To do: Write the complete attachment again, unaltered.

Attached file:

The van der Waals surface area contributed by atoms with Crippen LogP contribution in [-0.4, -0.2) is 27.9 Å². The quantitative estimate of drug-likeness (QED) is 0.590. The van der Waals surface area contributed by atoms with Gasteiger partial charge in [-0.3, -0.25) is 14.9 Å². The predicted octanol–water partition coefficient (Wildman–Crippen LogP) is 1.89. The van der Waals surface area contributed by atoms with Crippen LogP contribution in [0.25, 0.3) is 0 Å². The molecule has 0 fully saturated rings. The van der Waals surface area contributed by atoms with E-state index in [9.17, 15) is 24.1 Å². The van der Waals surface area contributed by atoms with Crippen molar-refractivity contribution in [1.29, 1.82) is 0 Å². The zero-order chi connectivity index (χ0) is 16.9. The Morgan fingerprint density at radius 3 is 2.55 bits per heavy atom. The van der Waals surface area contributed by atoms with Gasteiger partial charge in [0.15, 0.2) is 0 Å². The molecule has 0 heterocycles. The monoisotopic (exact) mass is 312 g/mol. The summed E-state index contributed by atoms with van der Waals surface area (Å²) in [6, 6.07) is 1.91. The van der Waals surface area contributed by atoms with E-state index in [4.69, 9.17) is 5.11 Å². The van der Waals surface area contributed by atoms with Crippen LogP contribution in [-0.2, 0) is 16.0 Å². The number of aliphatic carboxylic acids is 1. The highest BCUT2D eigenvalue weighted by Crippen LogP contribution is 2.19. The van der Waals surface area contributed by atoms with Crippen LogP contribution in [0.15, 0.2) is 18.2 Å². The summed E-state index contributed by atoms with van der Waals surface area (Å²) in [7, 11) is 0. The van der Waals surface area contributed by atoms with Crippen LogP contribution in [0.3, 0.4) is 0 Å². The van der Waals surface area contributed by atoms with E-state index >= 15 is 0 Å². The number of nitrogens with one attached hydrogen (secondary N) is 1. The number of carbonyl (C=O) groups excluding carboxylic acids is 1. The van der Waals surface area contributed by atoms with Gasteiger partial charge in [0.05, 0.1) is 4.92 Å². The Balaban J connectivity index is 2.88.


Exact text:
The van der Waals surface area contributed by atoms with Crippen LogP contribution in [-0.4, -0.2) is 27.9 Å². The quantitative estimate of drug-likeness (QED) is 0.590. The van der Waals surface area contributed by atoms with Gasteiger partial charge in [-0.3, -0.25) is 14.9 Å². The predicted octanol–water partition coefficient (Wildman–Crippen LogP) is 1.89. The van der Waals surface area contributed by atoms with Crippen LogP contribution in [0.25, 0.3) is 0 Å². The molecule has 0 fully saturated rings. The van der Waals surface area contributed by atoms with E-state index in [9.17, 15) is 24.1 Å². The van der Waals surface area contributed by atoms with Crippen molar-refractivity contribution in [1.29, 1.82) is 0 Å². The zero-order chi connectivity index (χ0) is 16.9. The Morgan fingerprint density at radius 3 is 2.55 bits per heavy atom. The van der Waals surface area contributed by atoms with Gasteiger partial charge in [0.15, 0.2) is 0 Å². The molecule has 0 heterocycles. The monoisotopic (exact) mass is 312 g/mol. The summed E-state index contributed by atoms with van der Waals surface area (Å²) in [6, 6.07) is 1.91. The van der Waals surface area contributed by atoms with E-state index in [4.69, 9.17) is 5.11 Å². The van der Waals surface area contributed by atoms with Crippen LogP contribution in [-0.2, 0) is 16.0 Å². The number of aliphatic carboxylic acids is 1. The highest BCUT2D eigenvalue weighted by Crippen LogP contribution is 2.19. The van der Waals surface area contributed by atoms with Crippen LogP contribution in [0.15, 0.2) is 18.2 Å². The summed E-state index contributed by atoms with van der Waals surface area (Å²) in [7, 11) is 0. The van der Waals surface area contributed by atoms with Crippen LogP contribution in [0.3, 0.4) is 0 Å². The van der Waals surface area contributed by atoms with E-state index >= 15 is 0 Å². The number of nitrogens with one attached hydrogen (secondary N) is 1. The number of carbonyl (C=O) groups excluding carboxylic acids is 1. The van der Waals surface area contributed by atoms with Gasteiger partial charge in [0.05, 0.1) is 4.92 Å². The Balaban J connectivity index is 2.88.